The plot continues to thicken…
…I think have had an AH MOMENT… but first see the quote from this e-mail thanks to R Denton.
Subject: Solution to the VEX single-frequency problem with two transmitters
Hi, I’m the mentor for FRV-40, a group of mostly home-schoolers from
northeastern counties outside Atlanta. As you probably have read, FIRST
will assign only one frequency to control each robot, but gave no
guidelines for how to avoid signal conflicts between a team’s two
transmitters. Daniel, one of our student members, has figured out a
programming solution for using only one frequency while operating two
Use the EDIT_PT command to turn down the motor ports on each transmitter
that you do not want it to control. For instance, on our first
transmitter currently motor ports 4, 5, and 6 are turned down to zero
percent. On the second transmitter, currently motor ports 2, 3, 7, and
8 are turned down to zero percent. Motor port 1 can be turned down to
zero, but only by the SCALE command, and every time you use EDIT_PT that
command erases SCALE. Our team at least for the moment has chosen not
to use motor port 1; they can control it using SCALE but they don’t feel
it’s worth the trouble and they can get by without it. Daniel thinks
the overall solution is crude, but the more important point is, it works.
Our team also posted this solution on the VEX forum website,
www.chiefdelphi.com/forums/showpost.php?p=368278&postcount=5, (credit to
Daniel). This posting is at the VEX robotics section (it’s not the
official VEX forum).
Best wishes in your robot design, our crew is still sweating out some
critical details. See you in Atlanta.
– R. Denton
I PM’ed Colleen-t190 to give us the skinny on the WPI scrimmage. This is what she said:
As far as I know, but I’m going to double check with folks to be sure, teams used one crystal set because there is only one receiver on the robot side. There are two plug-ins on the field though such that two different transmitters can be plugged in per team.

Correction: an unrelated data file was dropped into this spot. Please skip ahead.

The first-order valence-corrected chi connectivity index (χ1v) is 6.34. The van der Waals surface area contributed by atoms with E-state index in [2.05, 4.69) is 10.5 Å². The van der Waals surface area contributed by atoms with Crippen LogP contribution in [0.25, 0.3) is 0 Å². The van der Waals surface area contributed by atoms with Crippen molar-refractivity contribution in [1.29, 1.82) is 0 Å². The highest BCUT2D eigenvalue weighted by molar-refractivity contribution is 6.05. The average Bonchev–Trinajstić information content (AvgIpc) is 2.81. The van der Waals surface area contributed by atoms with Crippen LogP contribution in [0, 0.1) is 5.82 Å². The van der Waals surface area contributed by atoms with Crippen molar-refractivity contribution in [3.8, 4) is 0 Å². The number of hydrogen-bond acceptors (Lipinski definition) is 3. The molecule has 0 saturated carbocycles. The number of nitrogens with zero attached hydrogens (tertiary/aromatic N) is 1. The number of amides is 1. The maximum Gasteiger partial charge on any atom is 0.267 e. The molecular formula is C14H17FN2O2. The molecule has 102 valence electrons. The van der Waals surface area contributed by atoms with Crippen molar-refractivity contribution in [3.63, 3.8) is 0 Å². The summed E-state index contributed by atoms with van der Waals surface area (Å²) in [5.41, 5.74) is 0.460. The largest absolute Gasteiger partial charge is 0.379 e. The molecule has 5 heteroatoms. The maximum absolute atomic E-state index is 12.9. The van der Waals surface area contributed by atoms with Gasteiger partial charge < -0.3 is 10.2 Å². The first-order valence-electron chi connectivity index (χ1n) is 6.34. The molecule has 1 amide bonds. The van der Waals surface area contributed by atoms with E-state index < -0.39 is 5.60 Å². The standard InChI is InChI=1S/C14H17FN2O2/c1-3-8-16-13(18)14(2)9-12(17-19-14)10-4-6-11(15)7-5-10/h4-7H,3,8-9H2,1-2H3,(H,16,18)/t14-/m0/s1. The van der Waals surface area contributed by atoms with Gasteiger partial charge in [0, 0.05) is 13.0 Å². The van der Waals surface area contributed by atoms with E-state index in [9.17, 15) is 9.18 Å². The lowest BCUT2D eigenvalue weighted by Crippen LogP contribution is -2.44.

Now do I know that this works correctly, no. I do not believe anyone tried using multiple transmitters. One of our teams had planned on it, but they were waiting for FIRST to send out the team update on how that would work (apparently they said it would be released Friday). It never got sent so they just made theirs work with one transmitter. It was mentioned to FIRST that the update never went out to which the response was “Oh… it didn’t?”. So I’d expect to see an update on it soon.
I’m heading to campus now and I will ask the people who were actually switching crystals (and will be working VEX staff in GA for that) what the good word is on the topic and let you know.
Now hear is what I am guessing they MAY be doing at in Atlanta… They may be tething teams up to the field and letting the field broadcast the signals. This solves 2 problems, 3 actually, no 4…
- it give them the chance to combine the signals from 2 transmitters with before sending them to a single common transmitter station set to the right frequency for your robot
- it solves the 4 pointy sticks the driver station problem
- it means 1 channel per team - so they would not run of crystal frequencies
- it lets them turn on and turn off your robot! – how were they going to do this with teams directly sending signals to their robots?
I think I have noodled it out. I HOPE FIRST will give us an answer soon. In the mean time, hopefully the work around by R Denton will help.